A sermon preached at St Mary’s Iffley
by Andrew McKearney on 11 December 2016
Throughout Advent there’s really only one place at church that we read from in the Old Testament and that’s from the book of the prophet Isaiah. During Advent we largely ignore the rest of the Old Testament!
It seems that Jesus may have felt similarly about the significance of this Old Testament book.
When Jesus preached his first sermon in the synagogue at Nazareth, it was to the scroll of the prophet Isaiah that he turned, where the prophet refers to bringing good news to the poor, release to the captives, recovery of sight to the blind, freedom to the oppressed, all summed up in the evocative phrase to describe the purpose of Jesus’ ministry as being to ‘proclaim the year of the Lord’s favour’.
Jesus chose verses from Isaiah to quote again in the gospel passage this morning, and he does so because they tell us not just who God is for Isaiah, but who God is for Jesus too:
God is the God who brings good news to the oppressed, and binds up the broken-hearted;
God is the God who gives the oil of gladness instead of mourning;
God is the God who will cause righteousness and praise to spring up before all the nations.
There’s an extraordinary sense in Isaiah of God bursting out like a river bursting its banks.
We heard it in this morning’s passage from Isaiah that we read:
The wilderness and the dry land shall be glad…
the desert shall rejoice and blossom…
the lame shall leap like a deer…
the tongue of the speechless sing for joy…
waters shall break forth in the wilderness…
the burning sand shall become a pool…
the thirsty ground springs of water…
It’s heady stuff, summed up near the end of the book that bears this prophet’s name, where the prophet cries out to God: O that you would tear the heavens and come down!
It’s remarkable language to use – that God is not content to live in heavenly bliss but instead bursts the boundaries of the divine sphere!
When Christmas comes, whenever it is that you come to Church, listen for that bursting, that sense of overflowing, of fullness.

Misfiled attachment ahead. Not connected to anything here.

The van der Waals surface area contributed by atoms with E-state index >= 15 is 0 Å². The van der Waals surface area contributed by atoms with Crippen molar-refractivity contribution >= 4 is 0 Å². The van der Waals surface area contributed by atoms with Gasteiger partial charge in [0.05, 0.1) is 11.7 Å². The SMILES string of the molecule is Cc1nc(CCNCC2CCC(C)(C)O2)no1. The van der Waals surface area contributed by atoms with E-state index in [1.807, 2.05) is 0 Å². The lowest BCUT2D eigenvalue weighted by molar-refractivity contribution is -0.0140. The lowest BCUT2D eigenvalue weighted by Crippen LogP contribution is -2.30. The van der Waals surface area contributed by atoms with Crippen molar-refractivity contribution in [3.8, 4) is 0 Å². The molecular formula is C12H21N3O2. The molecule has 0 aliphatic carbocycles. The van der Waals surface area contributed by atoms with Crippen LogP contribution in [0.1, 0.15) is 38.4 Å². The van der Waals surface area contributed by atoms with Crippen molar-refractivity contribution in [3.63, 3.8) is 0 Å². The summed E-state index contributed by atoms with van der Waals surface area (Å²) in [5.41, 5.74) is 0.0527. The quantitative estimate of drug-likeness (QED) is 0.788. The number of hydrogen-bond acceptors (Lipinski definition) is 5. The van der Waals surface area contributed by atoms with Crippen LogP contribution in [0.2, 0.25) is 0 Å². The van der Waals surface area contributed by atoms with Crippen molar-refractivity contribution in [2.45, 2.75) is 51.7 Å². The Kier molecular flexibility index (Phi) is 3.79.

You’ll get it when we sing, as we shall, ‘In the bleak mid-winter’ – there it is said quite explicitly at the beginning of verse two:
Our God, heaven cannot hold him…
Or again, perhaps more prosaically, when we sing, as we shall, ‘Once in royal David’s city’ – verse two begins:
He came down to earth from heaven, who is God and Lord of all.
Or again when we shall listen to the prologue to Saint John’s gospel – there’s a cumulative sense that builds up there of God’s overflowing nature, until near the end of that magisterial prologue, comes the phrase: From his fullness have we all received, grace upon grace.
If this is indeed Isaiah’s God, and the God whom we meet in Jesus Christ too, how should we respond to this God who comes to meet us with such abundance?
As I’ve said, Isaiah is the book in the Old Testament that the church turns to every Advent. In the New Testament it’s not so much a book that we turn to, as two key Advent people – John the Baptist and Mary. This week and last we heard about John the Baptist, next week it’ll be Mary’s turn.
And the sense that comes across from both John the Baptist and Mary is clear, contained in that word ‘expectation’.
That’s obvious with Mary, after all she was expecting! But so too, in a different sense, was John the Baptist!
This morning we heard how when he was in prison he sent his disciples to ask Jesus whether Jesus was the one who was to come, or whether he, John the Baptist, was to expect someone else.
On an earlier occasion priests and Levites from Jerusalem come to John the Baptist to ask him whether perhaps he was the prophet they were expecting. John the Baptist doesn’t get caught up in this but says that he is simply a voice, the voice of Isaiah, speaking on behalf of the whole Old Testament, crying out:
Make straight the way of the Lord.
Think of a magnet and how it interacts with iron filings. As the magnet begins to come near, you may not be able to see it but you know it’s getting close because the iron filings start moving, they’re being drawn in a certain direction – so with John the Baptist, the priests and Levites from Jerusalem, the crowds being baptised – they too are being drawn in a certain direction – but towards what? Towards who?
There’s an important insight that we can take from this for our own spiritual lives.
Thérèse of Lisieux, in her extraordinary autobiography ‘Story of a Soul’, wrote that the more God wants to give, the more he makes us desire.
So the more we open our hearts and lives to the mystery of God’s presence in our midst, what we perceive within us, is a stirring, a deepening desire, a growing sense of expectancy.
Like those iron filings, there’s movement within us, we’re being drawn by something beyond. What it is that is attracting us may not be easy to work out – but it’s like some hidden magnet drawing us beyond ourselves towards another.
And what the gospel tells us, and John the Baptist in particular embodies this, is that this is the action of God drawing close to us.
He did so in Jesus Christ, he does so now – and always with grace upon grace.
For our part, we must try and be faithful to our heart’s desire, taking for ourselves in prayer that Advent word ‘Come!’